This is a further post in my series on the attitude of the Christian to work. Other posts in this series and the sermon itself are also available here.
Act 3, of Esther, makes the point that it’s all very well to fit in, and to do good, and that’s very important. But there may well come a time, where you will have to stand up for God; that there may well come a time when it is obvious that you are not of the world; where it may become obvious that despite identification, you are not the same as the person you sit next to. You see, there are limits to our engagement with the world at work.
And what we see in Act 3 of Esther is that a plot against the Jews is formed. Haman plots to destroy the Jews. Mordecai persuades Esther to intervene and Esther asks for Mordecai’s help as to how she should do this because she is worried.
What we see is there is a line, and there is always a line that you cannot cross. Chapter 3:2 says this, “Mordecai did not bow down or pay homage.” He was just asked to worship – it could have been the easiest thing in the world. He could have just had his fingers crossed behind his back. He could have knelt down, he could have worshipped Haman. But he was like, “No, there is only one person I worship.”
And sometimes you do have to stand up for what you believe in. You do. You really do. And then of course, Esther later on, she has to put her neck on the line, quite literally, because of her people’s danger. Sometimes you have to stand up. It’s like what Peter said to the Jewish authorities, “We must obey God, rather than man.” And Mark 12:17 says this, “Jesus said to them, ‘Render to Caesar the things that are Caesar’s and to God the things that are God’s.” Yes, we must give to this world the things that belong to this world, but there are times when God will demand something of us.
That might be moral action that you discover law-breaking at work that you can’t be part of. Sometimes it may even be a call to civil disobedience, like Esther did. She broke the law against entering the king’s presence. Sometimes it might be just refusing to lie: “No, I won’t tell them that you are out, I’ll tell them that you are not available, boss.” Sometimes it is about worship. You know we don’t worship idols these days but we can worship other things – worshipping money is a good one. And as I’ve already said, I do believe we have to stick up sometimes for ethics, for good ethics in business and say, “No, we’re not going to do that.”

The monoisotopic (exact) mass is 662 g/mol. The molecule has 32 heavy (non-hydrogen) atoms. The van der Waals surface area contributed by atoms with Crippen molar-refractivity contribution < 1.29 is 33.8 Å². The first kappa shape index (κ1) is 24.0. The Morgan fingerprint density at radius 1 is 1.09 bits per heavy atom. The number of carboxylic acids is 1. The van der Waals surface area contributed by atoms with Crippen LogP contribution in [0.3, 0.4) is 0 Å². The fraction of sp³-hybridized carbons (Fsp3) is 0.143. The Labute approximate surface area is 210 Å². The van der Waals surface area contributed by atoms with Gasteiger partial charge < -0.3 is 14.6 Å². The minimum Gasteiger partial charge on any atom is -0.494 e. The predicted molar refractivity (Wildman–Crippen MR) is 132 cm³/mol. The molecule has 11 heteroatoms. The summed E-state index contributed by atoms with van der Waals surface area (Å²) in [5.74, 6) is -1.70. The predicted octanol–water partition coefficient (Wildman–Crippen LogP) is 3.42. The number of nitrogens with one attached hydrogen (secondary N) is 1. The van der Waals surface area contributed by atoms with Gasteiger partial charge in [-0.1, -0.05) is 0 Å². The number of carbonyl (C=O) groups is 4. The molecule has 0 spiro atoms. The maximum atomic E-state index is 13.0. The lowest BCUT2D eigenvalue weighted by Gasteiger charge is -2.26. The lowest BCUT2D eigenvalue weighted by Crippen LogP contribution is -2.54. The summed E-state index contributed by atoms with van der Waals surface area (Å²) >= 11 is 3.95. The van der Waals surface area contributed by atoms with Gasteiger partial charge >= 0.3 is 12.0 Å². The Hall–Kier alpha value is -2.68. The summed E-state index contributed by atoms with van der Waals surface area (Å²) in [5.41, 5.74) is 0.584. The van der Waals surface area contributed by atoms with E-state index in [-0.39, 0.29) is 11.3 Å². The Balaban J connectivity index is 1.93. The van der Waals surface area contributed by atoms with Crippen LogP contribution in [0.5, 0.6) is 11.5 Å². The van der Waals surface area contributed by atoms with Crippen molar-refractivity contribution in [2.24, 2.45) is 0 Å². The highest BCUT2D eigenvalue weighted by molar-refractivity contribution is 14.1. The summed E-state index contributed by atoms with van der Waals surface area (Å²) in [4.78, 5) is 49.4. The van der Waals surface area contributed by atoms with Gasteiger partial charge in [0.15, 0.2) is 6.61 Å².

It’s funny, I had a job once, where I was told that part of my role was to be the conscience for the company. That’s an interesting line, isn’t it? Whether that’s in your job description or not, that should be your role at work. Sometimes it’s hard to discern that line. I want to just urge you – I wonder, for example today, if we heard of a Christian Olympian or athlete, whether we’d celebrate the fact if they said they weren’t going to run on a Sunday. And yet during the 1924 Olympics Eric Liddell, did exactly that.
Now we can sit in judgement of an athlete today and say, “You shouldn’t do it” or, “Yes, you should, because if you get the gold medal, think of all the influence you could have.” It’s very easy and I’m not going to say what’s the right or wrong answer in that. What I’m going to say is this: You need to think these things through. You might think ‘Oh it doesn’t apply today’ but it does, because I know someone who turned down their dream job – a job they’d love to do – for the simple reason that they would have to work every single Sunday. I don’t know, maybe if he only had to work one in three or one in four he might have had a different approach. But every Sunday, he’s like, “No, I can’t do that.”
It’s an interesting thought, isn’t it? How do we make these decisions? How do we draw these lines? There has to be scope as well on some of these issues for different Christians to come to different conclusions. The Bible tells us this: “Whatever is not of faith, is sin.” So if you have faith for what you’re doing and it’s not against the Bible, in one sense, good luck to you. But maybe you should take some advice some time. Some decisions you need advice for, that’s for sure.
But here’s one thing for sure – we don’t need to look for ways to offend unbelievers, because by being true to ourselves, there will come times when we will offend them. God’s people have always been hated just as they were by Haman in this way. But when we do it, even when we have to speak out, even when we have to stand up, even when we have to say, “NO! I will not do that,” do it graciously, please. Ephesians 4:15 says that we should, “Speak the truth in love.” And that applies to that annoying boss of yours. That applies to that person who you manage who you have to rebuke and tell off tomorrow. How can you do it in love? That is what Jesus asks of us.